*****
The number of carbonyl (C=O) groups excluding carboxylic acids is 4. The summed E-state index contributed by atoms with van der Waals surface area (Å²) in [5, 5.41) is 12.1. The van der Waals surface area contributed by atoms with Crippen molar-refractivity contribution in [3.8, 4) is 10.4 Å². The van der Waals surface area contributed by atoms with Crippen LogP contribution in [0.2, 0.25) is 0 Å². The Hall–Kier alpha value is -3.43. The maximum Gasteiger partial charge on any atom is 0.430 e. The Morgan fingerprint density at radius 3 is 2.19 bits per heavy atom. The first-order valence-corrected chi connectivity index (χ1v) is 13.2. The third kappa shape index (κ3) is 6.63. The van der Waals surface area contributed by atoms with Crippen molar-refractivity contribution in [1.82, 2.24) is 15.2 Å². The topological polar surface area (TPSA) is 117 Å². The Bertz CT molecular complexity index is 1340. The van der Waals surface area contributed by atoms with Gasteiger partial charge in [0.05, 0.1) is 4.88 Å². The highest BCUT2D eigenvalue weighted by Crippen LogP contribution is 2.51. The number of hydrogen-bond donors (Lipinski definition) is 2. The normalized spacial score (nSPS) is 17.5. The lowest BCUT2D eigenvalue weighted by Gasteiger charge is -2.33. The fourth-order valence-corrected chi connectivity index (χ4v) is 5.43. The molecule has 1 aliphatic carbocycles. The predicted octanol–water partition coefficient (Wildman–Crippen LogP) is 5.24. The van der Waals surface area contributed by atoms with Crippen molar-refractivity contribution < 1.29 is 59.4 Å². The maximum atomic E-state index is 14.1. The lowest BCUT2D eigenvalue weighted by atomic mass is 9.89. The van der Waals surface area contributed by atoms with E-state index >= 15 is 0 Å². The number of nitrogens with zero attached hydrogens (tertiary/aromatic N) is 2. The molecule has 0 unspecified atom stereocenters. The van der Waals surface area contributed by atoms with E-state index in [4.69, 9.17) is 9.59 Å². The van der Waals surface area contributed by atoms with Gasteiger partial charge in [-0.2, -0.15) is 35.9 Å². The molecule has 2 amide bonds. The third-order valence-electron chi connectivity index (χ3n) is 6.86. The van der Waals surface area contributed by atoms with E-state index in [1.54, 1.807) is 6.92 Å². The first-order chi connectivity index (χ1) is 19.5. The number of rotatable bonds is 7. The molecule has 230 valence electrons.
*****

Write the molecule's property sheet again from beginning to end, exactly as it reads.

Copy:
The number of carbonyl (C=O) groups excluding carboxylic acids is 4. The summed E-state index contributed by atoms with van der Waals surface area (Å²) in [5, 5.41) is 12.1. The van der Waals surface area contributed by atoms with Crippen molar-refractivity contribution in [3.8, 4) is 10.4 Å². The van der Waals surface area contributed by atoms with Crippen LogP contribution in [0.2, 0.25) is 0 Å². The Hall–Kier alpha value is -3.43. The maximum Gasteiger partial charge on any atom is 0.430 e. The Morgan fingerprint density at radius 3 is 2.19 bits per heavy atom. The first-order valence-corrected chi connectivity index (χ1v) is 13.2. The third kappa shape index (κ3) is 6.63. The van der Waals surface area contributed by atoms with Crippen molar-refractivity contribution in [1.82, 2.24) is 15.2 Å². The topological polar surface area (TPSA) is 117 Å². The Bertz CT molecular complexity index is 1340. The van der Waals surface area contributed by atoms with Gasteiger partial charge in [0.05, 0.1) is 4.88 Å². The highest BCUT2D eigenvalue weighted by Crippen LogP contribution is 2.51. The number of hydrogen-bond donors (Lipinski definition) is 2. The normalized spacial score (nSPS) is 17.5. The lowest BCUT2D eigenvalue weighted by Gasteiger charge is -2.33. The fourth-order valence-corrected chi connectivity index (χ4v) is 5.43. The molecule has 1 aliphatic carbocycles. The predicted octanol–water partition coefficient (Wildman–Crippen LogP) is 5.24. The van der Waals surface area contributed by atoms with Crippen molar-refractivity contribution < 1.29 is 59.4 Å². The maximum atomic E-state index is 14.1. The lowest BCUT2D eigenvalue weighted by atomic mass is 9.89. The van der Waals surface area contributed by atoms with E-state index >= 15 is 0 Å². The number of nitrogens with zero attached hydrogens (tertiary/aromatic N) is 2. The molecule has 0 unspecified atom stereocenters. The van der Waals surface area contributed by atoms with E-state index in [4.69, 9.17) is 9.59 Å². The van der Waals surface area contributed by atoms with Gasteiger partial charge in [-0.2, -0.15) is 35.9 Å². The molecule has 2 amide bonds. The third-order valence-electron chi connectivity index (χ3n) is 6.86. The van der Waals surface area contributed by atoms with E-state index in [1.54, 1.807) is 6.92 Å². The first-order chi connectivity index (χ1) is 19.5. The number of rotatable bonds is 7. The molecule has 230 valence electrons.